01/12/2009. Contributed by Eamonn Murphy
pub: Tachyon. 403 page enlarged paperback. Price: $14.95 (US). ISBN: 978-1-892391-86-5.
check out website: www.tachyonpublications.com
The stories in this 'Best Of' collection were chosen by John Davey with Ann and Jeff Van Dermeer, not by Michael Moorcock himself, though he asked them to do it and wrote the stories so must take the blame or the credit.
It's a very mixed bunch and reading them in all in a row can cause 'a stylistic jarring of the senses' according to Davey. He is right. Moorcock is best known for his fantasy and Science Fiction and that is represented here but in a very modern way, namely it's not very fantastical. Most of the stories are about modern man going about his business and are written in a literary, understated fashion. There are no exclamation marks.
Starting safely it opens with an Elric story entitled 'A Portrait in Ivory'. Elric gets his portrait carved in ancient ivory from a long dead beast by a woman from a race nearly as old as his own. She captures his essence, he feels. And that's about it.
Unfortunately, 'that's about it' is an effective comment on a lot of the stories in the book. In 'A Dead Singer' a hippie drives a camper van around England with Jimi Hendrix in the back. The rest of the world thinks Jimi Hendrix is dead. The hippie has an overdose and drinks too much and chokes on his own vomit. Jimi Hendrix wanders off into the sunset. Perhaps it means something to somebody.
There is a lot of self-referencing to Moorcock's own created worlds. This can work but doesn't here, for me, because it is sort of pointless. 'Lunching With The Antichrist' is a story about Edwin Begg, one of Moorcock's big Begg family. It is narrated by a journalist who has lunch with him a lot and the big mystery hinted at is that there are other worlds - a multiverse of them, in fact! 'The Birds Of The Moon' is another story where this startling fact features largely. But if the reader is familiar with Moorcock's work he already knows this. A story that is just a big hint to a 'secret' well-known is a bit futile, even if the London Arts Board which originally published it didn't think so.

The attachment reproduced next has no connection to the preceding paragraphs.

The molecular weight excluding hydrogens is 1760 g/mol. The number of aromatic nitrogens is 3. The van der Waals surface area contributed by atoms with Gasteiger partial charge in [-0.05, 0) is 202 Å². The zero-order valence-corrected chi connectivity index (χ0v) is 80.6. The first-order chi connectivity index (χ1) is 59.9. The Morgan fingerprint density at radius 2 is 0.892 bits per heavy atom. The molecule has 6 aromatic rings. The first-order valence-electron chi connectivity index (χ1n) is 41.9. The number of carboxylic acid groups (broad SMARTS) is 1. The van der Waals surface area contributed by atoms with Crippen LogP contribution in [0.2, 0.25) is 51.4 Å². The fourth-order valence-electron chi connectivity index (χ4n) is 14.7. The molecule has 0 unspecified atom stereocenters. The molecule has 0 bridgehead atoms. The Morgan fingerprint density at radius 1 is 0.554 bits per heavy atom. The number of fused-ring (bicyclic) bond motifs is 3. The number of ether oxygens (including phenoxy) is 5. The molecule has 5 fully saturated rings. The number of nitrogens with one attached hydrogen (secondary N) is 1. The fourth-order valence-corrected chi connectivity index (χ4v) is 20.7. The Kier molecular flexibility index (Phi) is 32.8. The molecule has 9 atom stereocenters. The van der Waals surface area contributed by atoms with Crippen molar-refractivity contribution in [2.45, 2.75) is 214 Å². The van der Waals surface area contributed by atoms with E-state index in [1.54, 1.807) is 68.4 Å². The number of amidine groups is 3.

I was under the misapprehension that the major no-no in fiction was to leave the reader with a sense of futility. Well, that may be the case in traditional fiction but in modern literary fiction it seems to be the aim. Too many of the stories in this collection left me wondering what the point was. Moorcock has criticized many traditional genre writers but at least their stories do not rot your soul. In non-literary fiction, whatever its other faults, the characters lives have meaning: James Bond wants to save Britain, Conan wants to loot and drink and ravish wenches, Heinlein's engineers want to build things. Moorcock's junkies drift along in a purposeless fugue state, boring the pants off you.
There is some good stuff. 'Doves In The Circle' is a nice, low-key story about an old Irish community in Manhattan, though it might have been better without that modern standby the paedophile priest, though to be fair, good priests are mentioned. 'The Deep Fix' is a genuine SF story in the mode of Phillip K Dick and features a naked man with blue skin - the inspiration for Alan Moore's Doctor Manhattan, perhaps. 'Behold The Man' is very famous classic SF, too. 'The Cairene Purse' is too long for a story whose alternative title would be 'My Sister Married An Alien' but atmospheric, I suppose. 'A Slow Saturday Night At The Surrealist Sporting Club' is good fun, with God farting and scratching his ass.
It's not all bad and if you went by page count I guess half of it is pretty good. But none of it is brilliant and the futile, despairing stuff seems to weigh more heavily than the other fiction. I hate to write a sour review for Mister Moorcock who has given me a lot of pleasure over the years with his old-fashioned ripping yarns but taken as a whole this really wasn't my cup of tea.
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